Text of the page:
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California hospitals and ambulances overwhelmed amid COVID-19 surge

A South Bay hospital has made its way out of the woods, but COVID patients are still flooding the halls.

SAN DIEGO COUNTY, Calif. — California lawmakers are working on solutions as hospitals and ambulances continue to be overwhelmed with the latest COVID-19 surge. A South Bay hospital has made its way out of the woods, but COVID patients are still flooding the halls.  

An internal disaster declaration for Sharp Chula Vista Medical Center ended Wednesday. On Tuesday, Jan. 18 they issued a declaration after admitting more than 70 patients filled every bed they had left in the emergency department. 

Officials say they were able to free up room by moving people out of the department. This comes as state lawmakers hear from emergency workers from across California on how busy hospitals and ambulances have been.

Emergency health workers in California say they're waiting hours to transfer patients from ambulances to hospital emergency rooms due to chronic delays worsened by the nearly two-year coronavirus pandemic.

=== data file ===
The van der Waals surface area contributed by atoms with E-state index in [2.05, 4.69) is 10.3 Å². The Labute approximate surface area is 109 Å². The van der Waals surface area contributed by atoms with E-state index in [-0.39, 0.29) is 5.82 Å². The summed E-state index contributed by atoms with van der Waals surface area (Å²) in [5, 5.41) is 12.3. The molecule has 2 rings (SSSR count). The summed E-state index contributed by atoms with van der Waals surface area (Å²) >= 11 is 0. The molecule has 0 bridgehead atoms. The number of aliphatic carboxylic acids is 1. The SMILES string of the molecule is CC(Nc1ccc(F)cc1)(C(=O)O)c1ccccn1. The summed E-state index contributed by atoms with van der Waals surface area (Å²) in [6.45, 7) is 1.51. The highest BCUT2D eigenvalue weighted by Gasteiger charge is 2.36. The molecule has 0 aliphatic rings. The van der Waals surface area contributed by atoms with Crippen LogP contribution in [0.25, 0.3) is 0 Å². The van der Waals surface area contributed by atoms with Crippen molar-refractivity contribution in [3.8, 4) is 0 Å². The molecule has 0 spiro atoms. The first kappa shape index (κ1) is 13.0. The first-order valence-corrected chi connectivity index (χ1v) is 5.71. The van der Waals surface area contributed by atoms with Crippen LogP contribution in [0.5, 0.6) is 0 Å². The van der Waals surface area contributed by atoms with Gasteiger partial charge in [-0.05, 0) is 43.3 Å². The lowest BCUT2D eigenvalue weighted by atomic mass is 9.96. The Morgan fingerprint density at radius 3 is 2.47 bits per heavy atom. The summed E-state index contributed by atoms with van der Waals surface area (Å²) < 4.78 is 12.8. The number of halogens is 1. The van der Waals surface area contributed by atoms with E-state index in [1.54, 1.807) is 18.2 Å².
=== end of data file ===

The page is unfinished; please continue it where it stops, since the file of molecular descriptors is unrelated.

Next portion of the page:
During a state legislative hearing, first responders on Wednesday said taking more than 20 minutes to receive a patient at a hospital emergency room isn’t good for the patient and impedes their ability to head out on new emergency calls. 

Doctors say delays in lab work and insurance authorizations contribute to the hospital bottleneck. They also say too many non-urgent patients are seeking emergency room care. California is grappling with a rise in hospitalizations following a spike in coronavirus infections that began late last month.

On Wednesday, the California State Assembly Committee on Emergency Management held an oversight hearing about how this problem has been decades in the making, but has only recently been exasperated by staffing shortages and high demand because of the latest COVID-19 surge.

Some of the proposed solutions suggested Wednesday include: 

  • Develop new regulations as current EMS regulations were established more than 40 years ago.  
  • Fine hospitals anytime they hold an ambulance for longer than 20 minutes. 
  • Ask hospitals to hire their own EMT’s to care for patients once they’re dropped off. 
  • Ask hospitals to pay EMS services for their wait times anytime they are held over. 

Assemblymember Freddie Rodriguez, D-Pomona, said these long wait times are not good for patients, ambulance crews, firefighters, medics or someone making an urgent call to 911.

"Because of the Chairmanship that I have in this committee, we can move some legislation forward if it’s all for the right reason and it’s really going to help at the end of the day, get people treated and get people taken care of in a timely fashion," Rodriguez said.